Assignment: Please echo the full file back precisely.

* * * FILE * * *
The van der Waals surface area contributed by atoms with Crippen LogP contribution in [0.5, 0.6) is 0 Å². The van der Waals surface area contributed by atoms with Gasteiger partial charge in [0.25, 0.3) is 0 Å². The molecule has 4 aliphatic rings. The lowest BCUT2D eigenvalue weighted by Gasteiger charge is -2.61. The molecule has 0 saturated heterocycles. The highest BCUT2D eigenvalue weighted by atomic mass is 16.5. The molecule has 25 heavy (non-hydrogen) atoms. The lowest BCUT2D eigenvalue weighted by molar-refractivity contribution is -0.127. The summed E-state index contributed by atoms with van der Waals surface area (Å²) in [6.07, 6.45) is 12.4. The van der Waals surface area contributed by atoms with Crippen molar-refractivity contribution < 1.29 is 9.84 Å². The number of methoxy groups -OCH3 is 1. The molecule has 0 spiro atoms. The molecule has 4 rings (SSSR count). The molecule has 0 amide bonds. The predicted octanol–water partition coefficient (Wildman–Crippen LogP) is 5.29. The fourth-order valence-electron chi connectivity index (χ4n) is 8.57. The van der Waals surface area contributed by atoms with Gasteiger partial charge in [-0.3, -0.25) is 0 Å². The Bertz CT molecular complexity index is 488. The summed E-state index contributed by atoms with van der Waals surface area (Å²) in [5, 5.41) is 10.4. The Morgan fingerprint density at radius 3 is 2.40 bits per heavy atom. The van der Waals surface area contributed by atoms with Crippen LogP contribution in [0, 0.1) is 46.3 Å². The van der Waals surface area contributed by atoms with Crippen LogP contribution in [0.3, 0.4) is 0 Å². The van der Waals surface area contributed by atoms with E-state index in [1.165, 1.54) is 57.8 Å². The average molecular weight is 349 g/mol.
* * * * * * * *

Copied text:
The van der Waals surface area contributed by atoms with Crippen LogP contribution in [0.5, 0.6) is 0 Å². The van der Waals surface area contributed by atoms with Gasteiger partial charge in [0.25, 0.3) is 0 Å². The molecule has 4 aliphatic rings. The lowest BCUT2D eigenvalue weighted by Gasteiger charge is -2.61. The molecule has 0 saturated heterocycles. The highest BCUT2D eigenvalue weighted by atomic mass is 16.5. The molecule has 25 heavy (non-hydrogen) atoms. The lowest BCUT2D eigenvalue weighted by molar-refractivity contribution is -0.127. The summed E-state index contributed by atoms with van der Waals surface area (Å²) in [6.07, 6.45) is 12.4. The van der Waals surface area contributed by atoms with Crippen molar-refractivity contribution < 1.29 is 9.84 Å². The number of methoxy groups -OCH3 is 1. The molecule has 0 spiro atoms. The molecule has 4 rings (SSSR count). The molecule has 0 amide bonds. The predicted octanol–water partition coefficient (Wildman–Crippen LogP) is 5.29. The fourth-order valence-electron chi connectivity index (χ4n) is 8.57. The van der Waals surface area contributed by atoms with Gasteiger partial charge in [-0.3, -0.25) is 0 Å². The Bertz CT molecular complexity index is 488. The summed E-state index contributed by atoms with van der Waals surface area (Å²) in [5, 5.41) is 10.4. The Morgan fingerprint density at radius 3 is 2.40 bits per heavy atom. The van der Waals surface area contributed by atoms with Crippen LogP contribution in [0, 0.1) is 46.3 Å². The van der Waals surface area contributed by atoms with Crippen LogP contribution in [0.3, 0.4) is 0 Å². The van der Waals surface area contributed by atoms with E-state index in [1.165, 1.54) is 57.8 Å². The average molecular weight is 349 g/mol.